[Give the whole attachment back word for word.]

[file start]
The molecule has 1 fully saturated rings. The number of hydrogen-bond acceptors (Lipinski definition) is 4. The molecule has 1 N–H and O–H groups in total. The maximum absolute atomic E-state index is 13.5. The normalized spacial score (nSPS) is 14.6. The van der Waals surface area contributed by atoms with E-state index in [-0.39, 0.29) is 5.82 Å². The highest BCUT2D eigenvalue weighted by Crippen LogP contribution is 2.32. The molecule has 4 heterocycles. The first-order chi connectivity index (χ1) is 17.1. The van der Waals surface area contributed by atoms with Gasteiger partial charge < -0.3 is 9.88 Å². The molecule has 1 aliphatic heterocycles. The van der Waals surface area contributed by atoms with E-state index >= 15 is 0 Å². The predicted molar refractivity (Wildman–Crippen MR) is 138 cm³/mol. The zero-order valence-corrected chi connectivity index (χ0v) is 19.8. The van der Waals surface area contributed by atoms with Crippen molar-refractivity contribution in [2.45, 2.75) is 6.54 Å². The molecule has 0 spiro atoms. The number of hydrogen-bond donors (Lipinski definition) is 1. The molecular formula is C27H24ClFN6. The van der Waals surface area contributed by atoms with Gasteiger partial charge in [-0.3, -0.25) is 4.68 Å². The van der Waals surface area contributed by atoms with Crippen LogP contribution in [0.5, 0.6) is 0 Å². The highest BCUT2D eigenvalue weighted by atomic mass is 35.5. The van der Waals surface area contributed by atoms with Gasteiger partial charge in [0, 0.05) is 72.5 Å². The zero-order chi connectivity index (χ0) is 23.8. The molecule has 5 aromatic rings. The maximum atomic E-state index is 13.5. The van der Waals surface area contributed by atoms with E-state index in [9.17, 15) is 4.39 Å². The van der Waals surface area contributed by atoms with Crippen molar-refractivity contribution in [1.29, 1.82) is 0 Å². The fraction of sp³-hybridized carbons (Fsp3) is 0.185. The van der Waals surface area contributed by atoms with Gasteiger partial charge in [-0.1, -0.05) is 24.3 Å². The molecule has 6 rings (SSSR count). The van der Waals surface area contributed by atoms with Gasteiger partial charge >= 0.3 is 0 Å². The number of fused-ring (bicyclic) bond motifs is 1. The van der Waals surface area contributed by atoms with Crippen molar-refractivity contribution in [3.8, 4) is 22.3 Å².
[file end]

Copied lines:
The molecule has 1 fully saturated rings. The number of hydrogen-bond acceptors (Lipinski definition) is 4. The molecule has 1 N–H and O–H groups in total. The maximum absolute atomic E-state index is 13.5. The normalized spacial score (nSPS) is 14.6. The van der Waals surface area contributed by atoms with E-state index in [-0.39, 0.29) is 5.82 Å². The highest BCUT2D eigenvalue weighted by Crippen LogP contribution is 2.32. The molecule has 4 heterocycles. The first-order chi connectivity index (χ1) is 17.1. The van der Waals surface area contributed by atoms with Gasteiger partial charge < -0.3 is 9.88 Å². The molecule has 1 aliphatic heterocycles. The van der Waals surface area contributed by atoms with E-state index >= 15 is 0 Å². The predicted molar refractivity (Wildman–Crippen MR) is 138 cm³/mol. The zero-order valence-corrected chi connectivity index (χ0v) is 19.8. The van der Waals surface area contributed by atoms with Crippen molar-refractivity contribution in [2.45, 2.75) is 6.54 Å². The molecule has 0 spiro atoms. The number of hydrogen-bond donors (Lipinski definition) is 1. The molecular formula is C27H24ClFN6. The van der Waals surface area contributed by atoms with Gasteiger partial charge in [-0.3, -0.25) is 4.68 Å². The van der Waals surface area contributed by atoms with Crippen LogP contribution in [0.5, 0.6) is 0 Å². The highest BCUT2D eigenvalue weighted by atomic mass is 35.5. The van der Waals surface area contributed by atoms with Gasteiger partial charge in [0, 0.05) is 72.5 Å². The zero-order chi connectivity index (χ0) is 23.8. The molecule has 5 aromatic rings. The maximum atomic E-state index is 13.5. The van der Waals surface area contributed by atoms with E-state index in [9.17, 15) is 4.39 Å². The van der Waals surface area contributed by atoms with Crippen molar-refractivity contribution in [1.29, 1.82) is 0 Å². The fraction of sp³-hybridized carbons (Fsp3) is 0.185. The van der Waals surface area contributed by atoms with Gasteiger partial charge in [-0.1, -0.05) is 24.3 Å². The molecule has 6 rings (SSSR count). The van der Waals surface area contributed by atoms with Gasteiger partial charge >= 0.3 is 0 Å². The number of fused-ring (bicyclic) bond motifs is 1. The van der Waals surface area contributed by atoms with Crippen molar-refractivity contribution in [3.8, 4) is 22.3 Å².